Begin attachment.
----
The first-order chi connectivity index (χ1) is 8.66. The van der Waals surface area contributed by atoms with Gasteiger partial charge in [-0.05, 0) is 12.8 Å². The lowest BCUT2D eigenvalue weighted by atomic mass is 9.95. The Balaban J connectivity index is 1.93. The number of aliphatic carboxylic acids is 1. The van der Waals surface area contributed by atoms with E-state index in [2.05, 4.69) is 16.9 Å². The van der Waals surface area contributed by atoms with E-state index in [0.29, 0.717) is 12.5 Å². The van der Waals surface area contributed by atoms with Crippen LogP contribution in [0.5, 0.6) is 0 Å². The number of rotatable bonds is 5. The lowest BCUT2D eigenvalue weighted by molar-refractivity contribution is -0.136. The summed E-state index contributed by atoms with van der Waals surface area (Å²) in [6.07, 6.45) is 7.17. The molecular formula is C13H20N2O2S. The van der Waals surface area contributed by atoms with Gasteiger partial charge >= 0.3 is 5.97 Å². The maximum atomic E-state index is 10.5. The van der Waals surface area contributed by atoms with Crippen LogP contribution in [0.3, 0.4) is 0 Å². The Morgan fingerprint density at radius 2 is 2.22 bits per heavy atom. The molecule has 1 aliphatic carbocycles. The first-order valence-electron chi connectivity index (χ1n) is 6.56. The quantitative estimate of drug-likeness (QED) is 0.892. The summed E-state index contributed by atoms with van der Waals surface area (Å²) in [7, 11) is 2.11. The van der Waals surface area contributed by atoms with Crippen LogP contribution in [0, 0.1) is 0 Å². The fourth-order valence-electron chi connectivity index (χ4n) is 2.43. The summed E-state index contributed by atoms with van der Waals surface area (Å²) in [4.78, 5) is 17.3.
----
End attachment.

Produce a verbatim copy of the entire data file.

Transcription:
The first-order chi connectivity index (χ1) is 8.66. The van der Waals surface area contributed by atoms with Gasteiger partial charge in [-0.05, 0) is 12.8 Å². The lowest BCUT2D eigenvalue weighted by atomic mass is 9.95. The Balaban J connectivity index is 1.93. The number of aliphatic carboxylic acids is 1. The van der Waals surface area contributed by atoms with E-state index in [2.05, 4.69) is 16.9 Å². The van der Waals surface area contributed by atoms with E-state index in [0.29, 0.717) is 12.5 Å². The van der Waals surface area contributed by atoms with Crippen LogP contribution in [0.5, 0.6) is 0 Å². The number of rotatable bonds is 5. The lowest BCUT2D eigenvalue weighted by molar-refractivity contribution is -0.136. The summed E-state index contributed by atoms with van der Waals surface area (Å²) in [6.07, 6.45) is 7.17. The molecular formula is C13H20N2O2S. The van der Waals surface area contributed by atoms with Gasteiger partial charge >= 0.3 is 5.97 Å². The maximum atomic E-state index is 10.5. The van der Waals surface area contributed by atoms with Crippen LogP contribution in [0.3, 0.4) is 0 Å². The Morgan fingerprint density at radius 2 is 2.22 bits per heavy atom. The molecule has 1 aliphatic carbocycles. The first-order valence-electron chi connectivity index (χ1n) is 6.56. The quantitative estimate of drug-likeness (QED) is 0.892. The summed E-state index contributed by atoms with van der Waals surface area (Å²) in [7, 11) is 2.11. The van der Waals surface area contributed by atoms with Crippen LogP contribution in [0, 0.1) is 0 Å². The fourth-order valence-electron chi connectivity index (χ4n) is 2.43. The summed E-state index contributed by atoms with van der Waals surface area (Å²) in [4.78, 5) is 17.3.